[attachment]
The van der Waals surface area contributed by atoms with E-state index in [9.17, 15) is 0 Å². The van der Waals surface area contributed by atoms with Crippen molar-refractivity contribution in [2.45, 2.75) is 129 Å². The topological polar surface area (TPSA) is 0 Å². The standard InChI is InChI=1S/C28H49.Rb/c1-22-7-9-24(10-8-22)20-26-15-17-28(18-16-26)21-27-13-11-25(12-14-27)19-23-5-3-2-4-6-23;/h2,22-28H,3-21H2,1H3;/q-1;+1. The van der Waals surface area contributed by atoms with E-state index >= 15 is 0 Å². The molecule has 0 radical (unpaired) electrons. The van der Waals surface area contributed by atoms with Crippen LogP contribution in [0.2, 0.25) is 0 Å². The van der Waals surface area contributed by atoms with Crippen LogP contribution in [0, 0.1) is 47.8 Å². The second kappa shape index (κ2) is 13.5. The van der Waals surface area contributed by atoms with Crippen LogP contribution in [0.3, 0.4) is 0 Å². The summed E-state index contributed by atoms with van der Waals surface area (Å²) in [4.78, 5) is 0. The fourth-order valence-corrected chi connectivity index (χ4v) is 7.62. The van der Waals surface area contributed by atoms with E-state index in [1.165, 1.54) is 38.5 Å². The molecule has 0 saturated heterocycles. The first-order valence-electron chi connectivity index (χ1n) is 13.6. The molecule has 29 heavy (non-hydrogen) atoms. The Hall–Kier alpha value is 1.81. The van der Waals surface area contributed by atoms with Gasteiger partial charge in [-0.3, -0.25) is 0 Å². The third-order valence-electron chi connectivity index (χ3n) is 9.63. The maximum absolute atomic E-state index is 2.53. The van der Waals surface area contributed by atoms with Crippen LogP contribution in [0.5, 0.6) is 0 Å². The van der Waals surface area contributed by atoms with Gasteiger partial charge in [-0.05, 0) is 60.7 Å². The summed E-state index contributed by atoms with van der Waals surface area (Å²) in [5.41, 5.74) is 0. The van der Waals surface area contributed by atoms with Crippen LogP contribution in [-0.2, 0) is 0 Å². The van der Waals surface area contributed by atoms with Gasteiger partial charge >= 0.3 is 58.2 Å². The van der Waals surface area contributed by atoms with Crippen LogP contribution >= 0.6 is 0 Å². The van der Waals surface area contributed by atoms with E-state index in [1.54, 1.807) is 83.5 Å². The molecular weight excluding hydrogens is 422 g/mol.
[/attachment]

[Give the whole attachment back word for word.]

The van der Waals surface area contributed by atoms with E-state index in [9.17, 15) is 0 Å². The van der Waals surface area contributed by atoms with Crippen molar-refractivity contribution in [2.45, 2.75) is 129 Å². The topological polar surface area (TPSA) is 0 Å². The standard InChI is InChI=1S/C28H49.Rb/c1-22-7-9-24(10-8-22)20-26-15-17-28(18-16-26)21-27-13-11-25(12-14-27)19-23-5-3-2-4-6-23;/h2,22-28H,3-21H2,1H3;/q-1;+1. The van der Waals surface area contributed by atoms with E-state index >= 15 is 0 Å². The molecule has 0 radical (unpaired) electrons. The van der Waals surface area contributed by atoms with Crippen LogP contribution in [0.2, 0.25) is 0 Å². The van der Waals surface area contributed by atoms with Crippen LogP contribution in [0, 0.1) is 47.8 Å². The second kappa shape index (κ2) is 13.5. The van der Waals surface area contributed by atoms with Crippen LogP contribution in [0.3, 0.4) is 0 Å². The summed E-state index contributed by atoms with van der Waals surface area (Å²) in [4.78, 5) is 0. The fourth-order valence-corrected chi connectivity index (χ4v) is 7.62. The van der Waals surface area contributed by atoms with E-state index in [1.165, 1.54) is 38.5 Å². The molecule has 0 saturated heterocycles. The first-order valence-electron chi connectivity index (χ1n) is 13.6. The molecule has 29 heavy (non-hydrogen) atoms. The Hall–Kier alpha value is 1.81. The van der Waals surface area contributed by atoms with Gasteiger partial charge in [-0.3, -0.25) is 0 Å². The third-order valence-electron chi connectivity index (χ3n) is 9.63. The maximum absolute atomic E-state index is 2.53. The van der Waals surface area contributed by atoms with Crippen LogP contribution in [0.5, 0.6) is 0 Å². The van der Waals surface area contributed by atoms with Gasteiger partial charge in [-0.05, 0) is 60.7 Å². The summed E-state index contributed by atoms with van der Waals surface area (Å²) in [5.41, 5.74) is 0. The van der Waals surface area contributed by atoms with Crippen LogP contribution in [-0.2, 0) is 0 Å². The van der Waals surface area contributed by atoms with Gasteiger partial charge >= 0.3 is 58.2 Å². The van der Waals surface area contributed by atoms with Crippen LogP contribution >= 0.6 is 0 Å². The van der Waals surface area contributed by atoms with E-state index in [1.54, 1.807) is 83.5 Å². The molecular weight excluding hydrogens is 422 g/mol.